Montessori Shelves – What We’ve Learned

Montessori Shelf Overview

Today I want to talk all about Montessori Shelves.

I talked a bit about our Montessori Playroom shelf in the Toy Rotation post I wrote a few weeks back, but in that article, I mainly spoke about rotating toys.

Since writing that post, we’ve also incorporated a few changes in our (always evolving) Montessori inspired home – and in particular with the shelf in K’s space.

What Is A Montessori Shelf?

With the Montessori approach, you always want to be promoting independence in the child when you can.

This means Montessori shelving should be built at a proper height for the child, so they can reach all of the items on the shelf.

Depending on the age of the child, you’d ideally be looking for a height of 1-2 feet for the unit.

Another critical aspect of the Montessori style shelving is that the front is completely open (with no doors) so that everything is on display for the child.

This invites them to engage with the activities.

While there are companies out there that build Montessori specific shelving units, many shelving units out there fit the criteria for a “Montessori Shelf.”

How Should I Set Up My Montessori Playroom Shelf?

Our playroom shelf has gone through a lot of changes over the past months, but we are finally getting close to a correct Montessori shelf set up.

If you look at a Montessori classroom, you will often see the following with the shelving:

  • Activities at a height that all children can reach
  • Activities on display so the children can see them (not tucked away)
  • Activities aren’t too cluttered (fewer options)
  • Activities are on usually on trays

We’ve slowly transitioned our playroom shelving to more closely resemble a Montessori school over the past few months.

Not A Great Shelving Example:

We started with way too many activities and toys on our shelf. Some cubbies had multiple toys in them. There were no trays or baskets to help K move the toys to the carpet and back to the cubby. And we even had a toy out of reach.

Then We Cut Back On Toys/Activities:

This one was much better, as we limited the number of toys and activities.

(Fewer options is a great way to promote focus and let them master individual skills.)

But there were two minor problems with the Montessori inspired shelf setup pictured above…

Our Current Montessori Inspired Playroom Shelf:

We later learned from The Montessori Toddler book written by Simone Davies: “A completed activity is less attractive to a toddler than one that has been left undone.”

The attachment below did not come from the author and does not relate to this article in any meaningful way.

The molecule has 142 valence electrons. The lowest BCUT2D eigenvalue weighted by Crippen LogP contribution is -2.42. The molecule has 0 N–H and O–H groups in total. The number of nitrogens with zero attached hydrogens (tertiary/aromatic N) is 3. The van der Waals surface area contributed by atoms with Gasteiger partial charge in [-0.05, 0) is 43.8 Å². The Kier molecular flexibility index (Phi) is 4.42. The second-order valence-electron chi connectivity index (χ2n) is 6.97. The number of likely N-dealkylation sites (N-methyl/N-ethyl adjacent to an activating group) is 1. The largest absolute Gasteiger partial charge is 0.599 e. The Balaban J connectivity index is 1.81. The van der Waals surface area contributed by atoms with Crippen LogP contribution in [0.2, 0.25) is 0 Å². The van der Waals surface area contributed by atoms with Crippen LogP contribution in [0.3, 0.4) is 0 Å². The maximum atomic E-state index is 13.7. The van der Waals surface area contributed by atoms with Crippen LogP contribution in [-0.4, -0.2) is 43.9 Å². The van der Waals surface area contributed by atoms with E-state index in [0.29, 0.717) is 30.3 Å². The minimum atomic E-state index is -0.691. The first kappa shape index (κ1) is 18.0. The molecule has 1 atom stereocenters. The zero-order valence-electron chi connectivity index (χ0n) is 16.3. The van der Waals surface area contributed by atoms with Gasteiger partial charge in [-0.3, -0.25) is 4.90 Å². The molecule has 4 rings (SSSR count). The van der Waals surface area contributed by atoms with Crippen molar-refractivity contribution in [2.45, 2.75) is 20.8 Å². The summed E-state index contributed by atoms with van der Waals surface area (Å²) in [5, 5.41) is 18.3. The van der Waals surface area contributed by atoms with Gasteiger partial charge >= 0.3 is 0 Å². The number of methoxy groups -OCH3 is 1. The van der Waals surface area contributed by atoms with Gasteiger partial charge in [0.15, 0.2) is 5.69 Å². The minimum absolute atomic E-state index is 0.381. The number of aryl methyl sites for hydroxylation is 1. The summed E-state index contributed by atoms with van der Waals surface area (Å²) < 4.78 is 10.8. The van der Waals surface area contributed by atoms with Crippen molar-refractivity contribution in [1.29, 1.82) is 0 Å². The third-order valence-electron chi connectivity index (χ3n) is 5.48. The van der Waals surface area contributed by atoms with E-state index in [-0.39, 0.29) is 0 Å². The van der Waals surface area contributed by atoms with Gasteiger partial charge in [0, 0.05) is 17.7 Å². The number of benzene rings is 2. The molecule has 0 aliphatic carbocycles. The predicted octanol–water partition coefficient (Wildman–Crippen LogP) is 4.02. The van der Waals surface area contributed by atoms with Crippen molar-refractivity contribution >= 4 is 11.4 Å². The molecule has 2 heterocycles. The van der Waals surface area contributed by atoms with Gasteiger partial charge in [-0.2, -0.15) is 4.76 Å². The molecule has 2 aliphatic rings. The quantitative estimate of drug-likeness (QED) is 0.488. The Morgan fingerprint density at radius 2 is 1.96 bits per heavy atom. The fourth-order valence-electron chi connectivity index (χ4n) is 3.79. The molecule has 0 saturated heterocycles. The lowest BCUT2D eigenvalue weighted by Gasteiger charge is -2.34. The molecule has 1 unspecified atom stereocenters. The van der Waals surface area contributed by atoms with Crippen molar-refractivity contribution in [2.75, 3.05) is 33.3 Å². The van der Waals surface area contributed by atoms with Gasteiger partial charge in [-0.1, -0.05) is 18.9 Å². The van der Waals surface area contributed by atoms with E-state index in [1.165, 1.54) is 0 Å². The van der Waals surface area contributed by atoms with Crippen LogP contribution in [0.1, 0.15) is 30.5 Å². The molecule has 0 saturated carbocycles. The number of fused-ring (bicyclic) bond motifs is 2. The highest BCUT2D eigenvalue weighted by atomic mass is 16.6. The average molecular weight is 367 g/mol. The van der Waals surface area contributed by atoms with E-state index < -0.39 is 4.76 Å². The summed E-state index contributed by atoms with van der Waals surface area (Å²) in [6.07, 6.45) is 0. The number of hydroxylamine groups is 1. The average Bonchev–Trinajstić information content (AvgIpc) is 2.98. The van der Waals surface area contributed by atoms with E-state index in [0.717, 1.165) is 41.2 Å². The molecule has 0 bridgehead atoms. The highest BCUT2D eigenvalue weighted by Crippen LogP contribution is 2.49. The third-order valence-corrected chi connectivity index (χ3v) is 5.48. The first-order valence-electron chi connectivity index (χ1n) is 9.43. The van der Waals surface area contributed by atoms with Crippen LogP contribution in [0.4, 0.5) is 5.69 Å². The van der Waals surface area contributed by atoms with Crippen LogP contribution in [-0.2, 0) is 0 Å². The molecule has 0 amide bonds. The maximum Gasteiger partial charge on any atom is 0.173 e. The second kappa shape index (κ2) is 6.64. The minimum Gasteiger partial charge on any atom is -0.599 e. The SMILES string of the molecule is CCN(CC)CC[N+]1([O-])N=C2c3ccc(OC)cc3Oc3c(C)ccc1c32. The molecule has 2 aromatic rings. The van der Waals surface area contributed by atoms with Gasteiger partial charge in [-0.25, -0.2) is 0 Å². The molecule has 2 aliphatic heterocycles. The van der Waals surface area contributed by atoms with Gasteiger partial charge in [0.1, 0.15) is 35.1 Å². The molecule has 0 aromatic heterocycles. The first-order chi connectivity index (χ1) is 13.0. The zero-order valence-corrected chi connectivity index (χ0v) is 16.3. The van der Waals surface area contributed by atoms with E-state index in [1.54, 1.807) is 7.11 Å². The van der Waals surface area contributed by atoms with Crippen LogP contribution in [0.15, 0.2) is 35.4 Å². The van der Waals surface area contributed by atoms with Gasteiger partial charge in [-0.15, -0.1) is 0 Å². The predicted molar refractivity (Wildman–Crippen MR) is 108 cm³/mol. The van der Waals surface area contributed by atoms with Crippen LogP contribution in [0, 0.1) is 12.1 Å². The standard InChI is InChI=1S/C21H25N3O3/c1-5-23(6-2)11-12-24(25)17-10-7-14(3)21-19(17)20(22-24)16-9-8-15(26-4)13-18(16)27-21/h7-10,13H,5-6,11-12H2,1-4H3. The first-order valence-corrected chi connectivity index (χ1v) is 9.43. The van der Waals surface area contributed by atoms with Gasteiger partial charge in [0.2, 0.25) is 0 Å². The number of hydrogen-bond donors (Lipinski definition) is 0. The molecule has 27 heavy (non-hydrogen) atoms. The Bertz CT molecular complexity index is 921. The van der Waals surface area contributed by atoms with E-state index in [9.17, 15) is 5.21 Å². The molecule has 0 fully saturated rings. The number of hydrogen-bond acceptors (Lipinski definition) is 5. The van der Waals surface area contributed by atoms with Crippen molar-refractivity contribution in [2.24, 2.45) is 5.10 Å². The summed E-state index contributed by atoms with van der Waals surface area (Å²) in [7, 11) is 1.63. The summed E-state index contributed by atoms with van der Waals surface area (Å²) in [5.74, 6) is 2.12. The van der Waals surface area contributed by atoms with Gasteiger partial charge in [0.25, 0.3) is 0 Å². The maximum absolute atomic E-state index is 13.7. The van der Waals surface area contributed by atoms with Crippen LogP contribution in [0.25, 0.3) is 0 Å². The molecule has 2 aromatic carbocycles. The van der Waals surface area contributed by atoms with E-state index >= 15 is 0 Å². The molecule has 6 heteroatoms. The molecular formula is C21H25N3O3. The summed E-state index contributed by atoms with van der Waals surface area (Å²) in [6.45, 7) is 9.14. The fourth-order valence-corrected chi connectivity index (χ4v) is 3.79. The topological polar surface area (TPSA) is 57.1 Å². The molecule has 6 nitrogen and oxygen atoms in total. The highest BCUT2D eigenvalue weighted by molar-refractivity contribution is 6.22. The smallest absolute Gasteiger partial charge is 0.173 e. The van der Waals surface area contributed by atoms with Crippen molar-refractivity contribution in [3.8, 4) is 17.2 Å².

And that makes sense. If a child sees one of their activities undone or unassembled, they are probably more likely to want to put it back together.

We now try to leave her activities unassembled in the shelf to encourage her to work on them.

The second change that we’ve implemented is to start using trays and baskets for the activities.

Having the activities on a tray will make it easier for the child to transport the activity to the carpet (or whenever they are going to work on the activity).

The trays also make it much easier to clean up and put back (something we are still working on)!

Will We Be Making Further Changes To The Shelf?

Although we are relatively happy with how far our shelf has come for K, there are some more changes we’ve talked about.

As you can see from the image above, not every activity has a tray or basket, and some of the baskets don’t have handles.

We want to make it as easy as possible for K to use each activity, so one of our next purchase may be more trays with handles.

And lastly, we have two items out of reach currently for K (the globe and plant), which we will most likely move down to her height once we find a place for each. She’s at an age now where we hope she can be responsible 🙂

Where Can I Find Montessori Shelves?

You should be able to find the Montessori style shelving units at any big furniture store that sells wooden furniture for children.

Our shelf wasn’t specifically designed for Montessori homes, but it meets the criteria. We purchased ours at Ikea.

If you are looking for shelves that are specifically designed for Montessori homes and classrooms, I’ve come across the company Sprout Kids.

The reviews look good on their website, and we are thinking about making a purchase from them, but currently, we have no experience with them or their shelving.

Want Montessori Shelf Updates?

From time to time, we will be posting pictures of our shelving and talking about the different activities we have on the shelf on our Montessori Instagram Account @our.montessori.journey.

Give us a follow if you want some Montessori shelf updates 🙂 Thanks for reading and I hope this helped you.

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